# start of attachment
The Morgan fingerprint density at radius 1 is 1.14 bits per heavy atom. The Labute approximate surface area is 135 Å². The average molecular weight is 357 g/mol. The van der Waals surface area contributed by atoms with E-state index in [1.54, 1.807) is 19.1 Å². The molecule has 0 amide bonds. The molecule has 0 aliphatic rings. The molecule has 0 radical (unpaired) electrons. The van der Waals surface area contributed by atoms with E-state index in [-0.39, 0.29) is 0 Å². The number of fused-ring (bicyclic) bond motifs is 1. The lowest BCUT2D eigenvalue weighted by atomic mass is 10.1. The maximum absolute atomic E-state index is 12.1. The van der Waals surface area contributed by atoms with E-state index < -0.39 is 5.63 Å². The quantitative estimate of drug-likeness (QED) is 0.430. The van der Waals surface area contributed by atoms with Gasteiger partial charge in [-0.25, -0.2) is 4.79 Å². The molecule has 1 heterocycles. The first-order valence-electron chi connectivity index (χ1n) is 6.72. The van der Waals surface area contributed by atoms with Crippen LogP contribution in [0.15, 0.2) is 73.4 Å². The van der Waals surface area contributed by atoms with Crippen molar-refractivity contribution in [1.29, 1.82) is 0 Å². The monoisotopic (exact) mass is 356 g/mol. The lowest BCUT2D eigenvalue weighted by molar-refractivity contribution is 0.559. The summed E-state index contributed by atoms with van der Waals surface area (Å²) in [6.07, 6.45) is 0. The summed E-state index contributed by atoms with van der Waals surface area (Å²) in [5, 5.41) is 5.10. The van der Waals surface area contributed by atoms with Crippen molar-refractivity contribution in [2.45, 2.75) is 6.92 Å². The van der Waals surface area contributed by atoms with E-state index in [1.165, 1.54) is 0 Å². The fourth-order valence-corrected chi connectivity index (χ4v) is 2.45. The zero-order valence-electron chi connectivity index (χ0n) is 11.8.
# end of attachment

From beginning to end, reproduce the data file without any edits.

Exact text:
The Morgan fingerprint density at radius 1 is 1.14 bits per heavy atom. The Labute approximate surface area is 135 Å². The average molecular weight is 357 g/mol. The van der Waals surface area contributed by atoms with E-state index in [1.54, 1.807) is 19.1 Å². The molecule has 0 amide bonds. The molecule has 0 aliphatic rings. The molecule has 0 radical (unpaired) electrons. The van der Waals surface area contributed by atoms with E-state index in [-0.39, 0.29) is 0 Å². The number of fused-ring (bicyclic) bond motifs is 1. The lowest BCUT2D eigenvalue weighted by atomic mass is 10.1. The maximum absolute atomic E-state index is 12.1. The van der Waals surface area contributed by atoms with E-state index < -0.39 is 5.63 Å². The quantitative estimate of drug-likeness (QED) is 0.430. The van der Waals surface area contributed by atoms with Gasteiger partial charge in [-0.25, -0.2) is 4.79 Å². The molecule has 1 heterocycles. The first-order valence-electron chi connectivity index (χ1n) is 6.72. The van der Waals surface area contributed by atoms with Crippen LogP contribution in [0.15, 0.2) is 73.4 Å². The van der Waals surface area contributed by atoms with Crippen molar-refractivity contribution in [1.29, 1.82) is 0 Å². The monoisotopic (exact) mass is 356 g/mol. The lowest BCUT2D eigenvalue weighted by molar-refractivity contribution is 0.559. The summed E-state index contributed by atoms with van der Waals surface area (Å²) in [6.07, 6.45) is 0. The summed E-state index contributed by atoms with van der Waals surface area (Å²) in [5, 5.41) is 5.10. The van der Waals surface area contributed by atoms with Crippen molar-refractivity contribution in [2.45, 2.75) is 6.92 Å². The van der Waals surface area contributed by atoms with E-state index in [1.165, 1.54) is 0 Å². The fourth-order valence-corrected chi connectivity index (χ4v) is 2.45. The zero-order valence-electron chi connectivity index (χ0n) is 11.8.